Heavy Metal Toxicity

In today’s world avoiding toxic metals is impossible. Exposure comes from thousands of sources including: inhaled dust, medications, personal care products, water, food, chemicals, cigarettes, dental amalgam fillings, car exhaust, jet fuel, batteries, building materials, and manufacturing. The most toxic and prevalent ones are: lead, mercury, cadmium, and arsenic. Aluminum, while technically not a heavy metal, is highly toxic. Other, less toxic and prevalent ones are: antimony, bismuth, nickel, thallium, thorium, tin, tungsten, and uranium. An important fact to understand is that heavy metals have absolutely no function in the body. Their presence, in any quantity interferes with normal function. The only totally safe level is absence. Even low levels have been linked to cancer, heart disease and neurological conditions (including Alzheimer’s, autism and ADD). These toxins are absorbed through the skin, lungs and intestines.

Lead poisoning from water pipes contributed to the downfall of the Roman Empire. The term “Mad as a hatter” came from mercury poisoning from felt hats that hat-makers used, causing them to have severe neurological problems. In this century, thousands of Japanese were poisoned from mercury being dumped into the bay.

The levels of lead that were formally deemed “safe” have fallen from 60 micrograms (ucg) per deciliter to 30 to 15. In children, levels as low as 5 ucg have been associated with decreased IQ. Other studies have shown that children with higher than average levels are antisocial, aggressive, and difficult to control. Another study showed that convicted juvenile delinquents had lead levels 10 times higher than a control group. A 2001 study of 3,111 counties found correlation with lead- air pollution and homicide rates. In another study, out of 3,000 different variables, lead levels were found to be the strongest predictor of school disciplinary problems. Use of silicofluorides in water was shown to double the rate of lead absorption. Workers in occupations that involve lead have twice the incidence of brain cancer, based on a 2006 study of 317,000 people. A 2000 study showed that occupational exposure to lead doubled the risk of Alzheimer’s. Lead impairs nitric oxide formation leading to erectile dysfunction and artery inflexibility. Mercury from fillings has been linked to multiple sclerosis, low thyroid function and diminished immune response.

To understand how heavy metals poison the body requires a basic understanding of free radicals and the oxidative damage they create, for these toxic metals mainly act by causing free radical damage to cell membranes. Free radicals are, among other things normal byproducts of metabolism. When their production is “uncoupled” from normal metabolism by toxins, things go wrong. A free radical contains an oxygen molecule that lacks an electron in its outer shell. Oxygen wants that extra electron so it steals it from another molecule thereby “oxidizing” that molecule. This is the exact process whereby rust is created. This creates another free radical from the oxidized molecule and can initiate a chain reaction creating thousands of free radicals. One of the main points of free radical attack is the cell membrane, because it is rich in polyunsaturated fats that can donate an electron. This causes free radical peroxidation leading to membranes that are not fluid, damaging the vital functions of the membrane, including transport of nutrients into the cells, waste out of the cells and loss of intercellular communication. Inside the cells are mitochondria, the powerhouse where energy is created. Since many of the functions of energy production reside in the inner mitochondrial membrane, and since most of the body’s free radicals from normal metabolism are produced here, it is easy to see how vulnerable the mitochondria are to free radical damage. Finally, free radicals attack the cell nucleus, damaging DNA, causing mutations that may lead to cancer. Most of the chronic inflammatory conditions in the body are ultimately caused by free radical oxidation. Heavy metals accelerate free radical production by thousands of times. Therefore they cause much of their damage by oxidation. They also substitute for essential minerals in enzymes, inactivating them.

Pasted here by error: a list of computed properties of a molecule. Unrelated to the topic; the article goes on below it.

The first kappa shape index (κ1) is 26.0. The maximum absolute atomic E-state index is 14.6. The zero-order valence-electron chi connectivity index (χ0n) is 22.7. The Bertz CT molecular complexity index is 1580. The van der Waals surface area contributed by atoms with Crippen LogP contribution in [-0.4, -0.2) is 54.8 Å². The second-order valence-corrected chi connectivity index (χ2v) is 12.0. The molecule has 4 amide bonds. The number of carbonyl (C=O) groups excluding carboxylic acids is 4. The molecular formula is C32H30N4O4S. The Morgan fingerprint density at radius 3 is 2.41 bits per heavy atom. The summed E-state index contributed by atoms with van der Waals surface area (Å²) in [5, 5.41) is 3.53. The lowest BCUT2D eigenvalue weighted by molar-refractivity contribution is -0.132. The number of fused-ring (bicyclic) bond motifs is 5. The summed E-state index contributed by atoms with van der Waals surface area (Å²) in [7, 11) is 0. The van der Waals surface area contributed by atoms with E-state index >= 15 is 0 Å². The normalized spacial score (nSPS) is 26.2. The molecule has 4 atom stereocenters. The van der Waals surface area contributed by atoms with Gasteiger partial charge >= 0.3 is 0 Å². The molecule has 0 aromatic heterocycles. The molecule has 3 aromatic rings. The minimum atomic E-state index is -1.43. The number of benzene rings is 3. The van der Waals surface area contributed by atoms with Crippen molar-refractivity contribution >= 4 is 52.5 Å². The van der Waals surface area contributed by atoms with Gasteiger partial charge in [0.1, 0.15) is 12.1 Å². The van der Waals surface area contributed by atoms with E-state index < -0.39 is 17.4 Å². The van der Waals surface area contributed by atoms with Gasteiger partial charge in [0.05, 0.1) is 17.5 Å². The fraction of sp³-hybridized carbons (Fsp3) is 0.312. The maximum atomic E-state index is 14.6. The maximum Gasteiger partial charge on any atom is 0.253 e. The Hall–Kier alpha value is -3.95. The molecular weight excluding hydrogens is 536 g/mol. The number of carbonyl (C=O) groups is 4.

The body can excrete heavy metals, but in a world in which they are ubiquitous, the intake often exceeds the capacity to excrete. Since, until the industrial revolution, heavy metals were scarce in the environment, the body did not evolve to handle today’s burden. It has been estimated that the total lead content of a person today is 1,000 times that of one 400 years ago. These elements that once resided below ground have been mined to the point where virtually every inch of the Earth’s surface contains measurable amounts. Lead is the fifth most utilized metal in the US. Antimony, often alloyed with lead is also toxic.